2,839 posts, read 1,697,580 times
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Quote:
Originally Posted by pknopp View Post
As usual the real problem isn't addressed. The cost of a college education has far and away surpassed the rate of inflation (I'll grant the argument that the government lies about what this truly is) or the cost of living.

There is a real problem here. In large part this is because of the governments involvement. Anything the government subsidizes ends up costing more and more. Nobody should get stuck with 6 figure debts just to get an education. That should be addressed but the idea that an education can ever be "free" is only argued dishonestly. There is no such thing.
That's right, and I believe the free-for-all student loans (free as in freely given) are a big part of the blame. That, plus the gradual decline in direct state subsidies to colleges. But if you can get $200k in financing for just being on campus, and college can get half of that money, they will keep raising the costs as long as these loans keep flowing.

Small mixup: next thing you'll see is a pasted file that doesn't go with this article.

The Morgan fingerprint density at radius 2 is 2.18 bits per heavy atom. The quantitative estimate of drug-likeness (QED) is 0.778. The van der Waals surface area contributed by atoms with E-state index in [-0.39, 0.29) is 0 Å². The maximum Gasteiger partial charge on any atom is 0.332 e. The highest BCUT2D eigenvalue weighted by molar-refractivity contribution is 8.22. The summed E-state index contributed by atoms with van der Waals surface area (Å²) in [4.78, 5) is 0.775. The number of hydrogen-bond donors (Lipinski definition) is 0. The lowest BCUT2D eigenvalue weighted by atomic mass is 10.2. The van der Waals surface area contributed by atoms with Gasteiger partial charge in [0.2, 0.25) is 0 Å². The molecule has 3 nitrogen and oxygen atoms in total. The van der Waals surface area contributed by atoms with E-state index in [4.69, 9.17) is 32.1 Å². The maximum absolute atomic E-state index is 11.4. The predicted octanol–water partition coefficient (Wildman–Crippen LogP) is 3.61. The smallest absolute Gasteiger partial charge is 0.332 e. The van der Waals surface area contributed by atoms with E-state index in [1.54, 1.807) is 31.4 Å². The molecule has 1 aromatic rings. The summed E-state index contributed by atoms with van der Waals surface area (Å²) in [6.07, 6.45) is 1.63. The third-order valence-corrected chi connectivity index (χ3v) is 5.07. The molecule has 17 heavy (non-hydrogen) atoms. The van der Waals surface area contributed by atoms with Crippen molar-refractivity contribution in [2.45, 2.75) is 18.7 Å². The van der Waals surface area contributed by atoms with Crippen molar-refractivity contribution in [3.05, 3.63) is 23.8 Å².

Just imagine that the government will give you tens of thousands in loans, payable over 20 years, without credit check, as long as you apply that money towards a new car. How long do you think would it take for the car costs to triple ?
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Old 06-01-2015, 03:30 AM
 
1,961 posts, read 1,211,734 times
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Just some insights from someone who went to college in Germany and knows how the system works.

In Germany there are 3 tiers of high school after Elementary. One for the underachievers, one for the average achievers and one for the overachievers. Only those that graduate from the highest tier (The one for the overachievers) can go to college. Yes, college in Germany is "for free" (meaning tuition) but only for those that graduate from the highest tier of high school. Those who graduate from the the two lower tiers can either choose to learn a trade or if their grades are good enough switch to the higher tier.